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Advances in Geosciences An open-access journal for refereed proceedings and special publications
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Volume 2
Adv. Geosci., 2, 145–150, 2005
https://doi.org/10.5194/adgeo-2-145-2005
© Author(s) 2005. This work is licensed under
the Creative Commons Attribution-NonCommercial-ShareAlike 2.5 License.
Adv. Geosci., 2, 145–150, 2005
https://doi.org/10.5194/adgeo-2-145-2005
© Author(s) 2005. This work is licensed under
the Creative Commons Attribution-NonCommercial-ShareAlike 2.5 License.

  13 May 2005

13 May 2005

Assessment and tuning of the behaviour of a microphysical characterisation scheme

M. Galletti1,2, P. P. Alberoni1, V. Levizzani3, and Celano1,4 M. Galletti et al.
  • 1A.R.P.A. Emilia Romagna, Servizio Idrometeorologico, Bologna, Italy
  • 2TU Chemnitz, Fakultät Elektrotechnik und Informationstechnik, Chemnitz, Germany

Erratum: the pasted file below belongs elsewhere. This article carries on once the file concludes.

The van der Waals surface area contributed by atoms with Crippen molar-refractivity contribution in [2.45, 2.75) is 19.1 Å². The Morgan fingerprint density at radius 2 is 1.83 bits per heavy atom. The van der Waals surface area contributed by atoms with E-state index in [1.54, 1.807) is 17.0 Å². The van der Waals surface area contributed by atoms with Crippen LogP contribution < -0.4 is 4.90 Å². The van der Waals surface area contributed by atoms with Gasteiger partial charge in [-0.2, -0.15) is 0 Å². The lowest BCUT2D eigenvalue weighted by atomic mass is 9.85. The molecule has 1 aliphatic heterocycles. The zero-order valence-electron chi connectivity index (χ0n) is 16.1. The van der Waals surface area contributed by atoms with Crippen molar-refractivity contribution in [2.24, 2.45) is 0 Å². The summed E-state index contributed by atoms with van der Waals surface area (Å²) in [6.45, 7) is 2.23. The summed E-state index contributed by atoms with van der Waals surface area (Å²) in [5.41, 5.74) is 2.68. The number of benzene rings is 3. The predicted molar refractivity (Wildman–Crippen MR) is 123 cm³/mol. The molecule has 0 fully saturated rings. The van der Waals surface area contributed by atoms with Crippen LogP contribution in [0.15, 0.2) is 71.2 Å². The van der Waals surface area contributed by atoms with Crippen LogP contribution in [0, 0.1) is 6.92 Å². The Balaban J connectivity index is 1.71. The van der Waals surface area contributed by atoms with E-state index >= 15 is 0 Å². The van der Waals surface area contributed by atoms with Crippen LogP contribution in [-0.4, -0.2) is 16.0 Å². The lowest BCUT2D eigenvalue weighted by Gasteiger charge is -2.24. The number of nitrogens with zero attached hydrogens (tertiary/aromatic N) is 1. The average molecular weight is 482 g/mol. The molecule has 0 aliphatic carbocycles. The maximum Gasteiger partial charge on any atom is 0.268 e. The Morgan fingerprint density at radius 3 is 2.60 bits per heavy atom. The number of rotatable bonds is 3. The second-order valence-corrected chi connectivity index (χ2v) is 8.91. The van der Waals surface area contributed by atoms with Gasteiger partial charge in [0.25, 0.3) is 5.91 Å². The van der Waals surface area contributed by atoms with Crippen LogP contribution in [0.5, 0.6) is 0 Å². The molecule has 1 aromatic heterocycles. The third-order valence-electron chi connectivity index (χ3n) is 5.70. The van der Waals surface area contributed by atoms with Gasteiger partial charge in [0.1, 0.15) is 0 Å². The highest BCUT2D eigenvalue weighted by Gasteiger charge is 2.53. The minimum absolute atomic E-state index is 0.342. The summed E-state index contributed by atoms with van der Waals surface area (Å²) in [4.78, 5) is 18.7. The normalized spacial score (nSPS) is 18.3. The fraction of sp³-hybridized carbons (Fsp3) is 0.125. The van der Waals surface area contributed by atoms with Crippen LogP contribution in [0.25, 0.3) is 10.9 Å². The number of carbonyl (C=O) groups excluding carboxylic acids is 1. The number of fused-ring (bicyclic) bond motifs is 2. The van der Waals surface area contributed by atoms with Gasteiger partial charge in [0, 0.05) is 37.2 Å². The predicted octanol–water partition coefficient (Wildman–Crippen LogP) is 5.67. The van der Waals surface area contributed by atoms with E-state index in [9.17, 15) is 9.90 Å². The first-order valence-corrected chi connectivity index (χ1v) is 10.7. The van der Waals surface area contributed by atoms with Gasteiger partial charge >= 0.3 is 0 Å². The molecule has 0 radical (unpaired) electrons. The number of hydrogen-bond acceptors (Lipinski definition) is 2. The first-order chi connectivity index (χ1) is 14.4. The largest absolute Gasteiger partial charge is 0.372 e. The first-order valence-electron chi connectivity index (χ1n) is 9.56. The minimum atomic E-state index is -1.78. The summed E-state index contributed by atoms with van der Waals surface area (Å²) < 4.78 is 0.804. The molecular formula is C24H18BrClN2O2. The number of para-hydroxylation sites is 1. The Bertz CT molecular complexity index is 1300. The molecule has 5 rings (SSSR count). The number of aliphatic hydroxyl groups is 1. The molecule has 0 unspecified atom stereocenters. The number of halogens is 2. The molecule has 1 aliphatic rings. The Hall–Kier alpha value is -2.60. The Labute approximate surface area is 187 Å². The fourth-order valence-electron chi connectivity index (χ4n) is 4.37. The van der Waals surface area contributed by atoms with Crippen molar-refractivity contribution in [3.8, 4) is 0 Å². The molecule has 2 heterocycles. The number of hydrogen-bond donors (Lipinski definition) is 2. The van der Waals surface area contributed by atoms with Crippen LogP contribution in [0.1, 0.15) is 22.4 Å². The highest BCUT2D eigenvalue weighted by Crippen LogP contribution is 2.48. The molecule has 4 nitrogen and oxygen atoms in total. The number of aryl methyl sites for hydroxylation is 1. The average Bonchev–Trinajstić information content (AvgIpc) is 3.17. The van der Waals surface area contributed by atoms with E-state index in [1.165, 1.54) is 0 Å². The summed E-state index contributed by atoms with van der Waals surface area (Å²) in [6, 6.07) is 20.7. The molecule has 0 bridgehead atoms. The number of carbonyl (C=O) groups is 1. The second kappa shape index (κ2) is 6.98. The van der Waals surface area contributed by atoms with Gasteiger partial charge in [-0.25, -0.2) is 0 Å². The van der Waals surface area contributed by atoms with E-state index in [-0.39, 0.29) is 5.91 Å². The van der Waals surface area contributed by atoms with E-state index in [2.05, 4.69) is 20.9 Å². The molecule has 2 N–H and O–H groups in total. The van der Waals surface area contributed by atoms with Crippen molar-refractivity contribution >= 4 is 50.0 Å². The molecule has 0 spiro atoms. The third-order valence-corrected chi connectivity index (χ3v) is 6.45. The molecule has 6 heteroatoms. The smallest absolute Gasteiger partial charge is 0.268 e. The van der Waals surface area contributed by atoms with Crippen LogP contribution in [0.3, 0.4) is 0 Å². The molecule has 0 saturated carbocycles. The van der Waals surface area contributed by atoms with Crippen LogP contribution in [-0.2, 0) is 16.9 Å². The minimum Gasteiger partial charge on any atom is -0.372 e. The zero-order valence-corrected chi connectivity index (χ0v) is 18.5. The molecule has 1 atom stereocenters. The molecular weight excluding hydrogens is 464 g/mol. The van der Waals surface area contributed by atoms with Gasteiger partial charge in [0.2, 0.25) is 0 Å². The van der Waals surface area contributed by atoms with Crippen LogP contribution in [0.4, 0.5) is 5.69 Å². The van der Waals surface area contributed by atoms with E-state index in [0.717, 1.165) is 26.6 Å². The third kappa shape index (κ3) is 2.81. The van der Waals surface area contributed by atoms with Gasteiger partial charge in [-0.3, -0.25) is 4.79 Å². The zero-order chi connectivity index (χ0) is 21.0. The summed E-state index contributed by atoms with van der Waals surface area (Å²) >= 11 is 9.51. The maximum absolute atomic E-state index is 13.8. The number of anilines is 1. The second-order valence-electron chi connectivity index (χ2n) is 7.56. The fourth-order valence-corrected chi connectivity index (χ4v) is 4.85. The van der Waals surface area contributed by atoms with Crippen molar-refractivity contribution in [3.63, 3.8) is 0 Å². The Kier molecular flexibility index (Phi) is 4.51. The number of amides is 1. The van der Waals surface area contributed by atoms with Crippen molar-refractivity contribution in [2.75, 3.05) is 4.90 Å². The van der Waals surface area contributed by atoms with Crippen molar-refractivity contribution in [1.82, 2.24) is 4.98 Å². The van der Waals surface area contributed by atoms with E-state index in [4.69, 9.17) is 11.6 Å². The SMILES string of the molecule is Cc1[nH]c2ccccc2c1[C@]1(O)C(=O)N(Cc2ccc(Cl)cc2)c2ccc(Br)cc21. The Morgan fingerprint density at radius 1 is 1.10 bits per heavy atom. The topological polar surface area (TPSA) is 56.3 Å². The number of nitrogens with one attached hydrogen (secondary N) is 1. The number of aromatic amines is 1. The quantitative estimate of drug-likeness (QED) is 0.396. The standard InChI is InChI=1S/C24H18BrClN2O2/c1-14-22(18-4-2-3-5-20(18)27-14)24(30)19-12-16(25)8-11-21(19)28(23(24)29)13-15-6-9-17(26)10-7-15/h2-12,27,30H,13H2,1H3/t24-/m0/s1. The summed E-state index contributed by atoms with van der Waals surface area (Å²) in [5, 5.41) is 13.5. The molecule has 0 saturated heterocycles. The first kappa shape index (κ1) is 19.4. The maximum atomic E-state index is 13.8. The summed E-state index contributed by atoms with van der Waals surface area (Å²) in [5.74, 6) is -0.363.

• 3ISAC-CNR, Bologna, Italy
  • 4Università degli studi di Ferrara, Dip.di Fisica, Ferrara, Italy

Abstract. The correct classification of prevailing bulk hydrometeor type within a radar resolution volume is a challenge task even if a full set of polarimetric radar observables is available. Indeed scattering and propagation effects from the variety of hydrometeors present interact each others and sometimes, if not often, tend to obscure the characteristic signature of each weather radar target type. This consideration is enforced when the atmospheric volume is sampled with a wavelength where both Mie scattering effects and attenuation start to become relevant.

In this paper, we utilize the hydrometeor classification scheme developed at the National Severe Storms Laboratory (USA). Briefly, the scheme uses a fuzzy logic approach to combine different polarimetric variables and environmental temperature in order to determine the most likely type of prevalent hydrometeor in the radar volume. This means that the resulting classification is based on two characteristics: the volume polarimetric responses and the thermal value. The relative balance between these two is managed through the coefficients in the fuzzy scheme. We have observed that these parameters are crucial in order to get "physical reasonable result", independently from the meteorological character of the event investigated.

Our work is based on a reduced set of polarimetric variables (Z and ZDR) as input. Data used in this study were collected by a C-band radar over weather events ranging from convective to stratiform.

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